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Three tangible benefits of meditation

Three tangible benefits of meditation

Meditation is like many things in my life. It is something I have known about for a long time, have wanted to do it regularly because I know it’s good, but haven’t. I meditate for a while, then I forget a few days, then do another couple of days and so on.

Life gets in the way. We are all busy.

But for me, when there are major reasons, that is HUGE benefits with something, then it’s time for me to make an effort to really try this and see what happens if I can stick to it for long enough to make a noticeable difference.

The problem with finding out what the benefits of meditation are that there is so much bullshit out there when it comes to describing what they are. As usual, whenever you research anything on the web you have to wade through a lot of garbage to find the details of what’s useful. I read an article proclaiming 76 benefits. Well tried to read it. It ended up being so long that I gave up. Not one for really long articles that seems to never get to the point.

With that in mind, when I wrote this article, I decided to limit the tangible benefits.. the REAL benefits (I don’t consider for example that “purifies your character” is scientifically measurable) that make it worth me doing every day. So without further ado, here are my big three.

Firstly, it improves your reaction time. I put this first because it is something that is clearly measurable. When it comes to any athletic performance, what usually counts in competitive sports are things such as balance, coordination and reaction time. Even if you’re not playing a competitive sport, these are attributes that are always useful, for example when something unexpected happens when you’re driving.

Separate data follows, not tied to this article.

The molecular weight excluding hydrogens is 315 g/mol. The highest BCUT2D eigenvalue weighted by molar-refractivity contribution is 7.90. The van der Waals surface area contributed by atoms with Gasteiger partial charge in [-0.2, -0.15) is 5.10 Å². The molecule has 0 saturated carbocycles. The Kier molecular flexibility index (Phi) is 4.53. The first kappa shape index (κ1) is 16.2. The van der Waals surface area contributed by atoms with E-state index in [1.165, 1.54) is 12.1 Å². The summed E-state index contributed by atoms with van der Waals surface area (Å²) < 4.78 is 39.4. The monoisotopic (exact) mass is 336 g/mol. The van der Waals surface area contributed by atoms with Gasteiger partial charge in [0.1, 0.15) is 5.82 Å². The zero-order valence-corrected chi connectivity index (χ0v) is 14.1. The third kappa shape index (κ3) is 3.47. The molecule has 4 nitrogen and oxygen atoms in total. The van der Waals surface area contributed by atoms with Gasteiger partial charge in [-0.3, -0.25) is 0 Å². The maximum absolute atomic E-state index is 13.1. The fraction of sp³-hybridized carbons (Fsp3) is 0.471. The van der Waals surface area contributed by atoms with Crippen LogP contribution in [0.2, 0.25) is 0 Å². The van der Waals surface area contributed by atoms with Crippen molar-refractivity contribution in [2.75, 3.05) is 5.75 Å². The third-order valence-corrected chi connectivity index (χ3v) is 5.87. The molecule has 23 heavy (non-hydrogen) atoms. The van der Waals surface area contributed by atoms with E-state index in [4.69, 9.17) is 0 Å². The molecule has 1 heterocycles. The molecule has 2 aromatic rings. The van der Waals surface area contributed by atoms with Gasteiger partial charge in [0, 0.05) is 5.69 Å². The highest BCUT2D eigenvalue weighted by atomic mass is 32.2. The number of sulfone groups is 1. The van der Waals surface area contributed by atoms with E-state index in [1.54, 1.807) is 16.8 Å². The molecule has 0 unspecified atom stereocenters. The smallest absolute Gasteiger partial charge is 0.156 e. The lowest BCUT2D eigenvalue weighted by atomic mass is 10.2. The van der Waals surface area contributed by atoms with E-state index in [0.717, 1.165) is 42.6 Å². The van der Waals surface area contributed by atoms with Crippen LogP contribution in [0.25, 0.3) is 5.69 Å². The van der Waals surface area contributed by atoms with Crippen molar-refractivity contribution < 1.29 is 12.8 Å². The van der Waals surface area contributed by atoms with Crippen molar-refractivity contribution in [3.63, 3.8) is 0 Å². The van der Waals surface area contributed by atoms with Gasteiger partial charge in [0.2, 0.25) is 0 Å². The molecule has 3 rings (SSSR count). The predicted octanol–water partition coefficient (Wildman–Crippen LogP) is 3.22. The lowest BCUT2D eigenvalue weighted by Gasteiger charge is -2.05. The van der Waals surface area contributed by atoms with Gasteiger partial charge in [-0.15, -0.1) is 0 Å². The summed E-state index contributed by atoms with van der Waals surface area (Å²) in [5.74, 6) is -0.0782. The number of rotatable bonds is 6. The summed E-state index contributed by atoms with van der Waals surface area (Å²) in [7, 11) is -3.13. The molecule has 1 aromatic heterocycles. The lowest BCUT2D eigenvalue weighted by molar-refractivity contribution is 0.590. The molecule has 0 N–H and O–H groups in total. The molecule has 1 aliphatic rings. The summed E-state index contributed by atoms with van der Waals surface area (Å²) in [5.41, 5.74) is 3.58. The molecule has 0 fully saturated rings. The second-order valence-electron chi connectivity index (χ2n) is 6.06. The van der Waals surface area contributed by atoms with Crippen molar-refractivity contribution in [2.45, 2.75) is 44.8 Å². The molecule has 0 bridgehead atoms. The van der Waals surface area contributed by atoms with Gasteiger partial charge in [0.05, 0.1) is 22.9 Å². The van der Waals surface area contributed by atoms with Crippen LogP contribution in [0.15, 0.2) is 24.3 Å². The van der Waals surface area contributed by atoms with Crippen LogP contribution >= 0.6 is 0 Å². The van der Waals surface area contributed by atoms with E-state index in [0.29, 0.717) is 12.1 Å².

The next one is that it reduces stress. Now this one could be considered intangible couldn’t it? Well now actually it is in fact measurable. Your body responds to stress by raising your levels of the stress hormone cortisol. When you meditate your level of cortisol are measurably lower.

As a general observation, I find that I am generally calmer since beginning to meditate on a regular basis. Things don’t get to me the way they might once have.

Then there is focus. Can this be measured? Well it appears that it can by the use of an MRI imager. When the brain is scanned with an MRI, the areas that manage focus are more stable.

If you want to be calmer, more focussed and able to be in control of yourself (which I consider an essential life skill), I recommend that you try meditation and see what happens.

I know it’s not easy. For years I tried to meditate, did it for a few days, then didn’t get round to it. It wasn’t until I got a method that I could use that didn’t bore me that I managed to do it consistently. In future article I will detail the method that  I found worked for me.

So there you go. Three actual tangible reasons to meditate. And not a “helps you discover your purpose amongst them.

Have a look at the catalyst program on meditation to find out more.

Image Source: Adityamadhav83 – Own work, CC BY-SA 3.0, https://commons.wikimedia.org/w/index.php?curid=22769326

About The Author

Shaun

A guy obsessed with stripping down whatever field he studies to get the optimum return from effort expended. Sort of like Tim Ferriss, except with zero fame.

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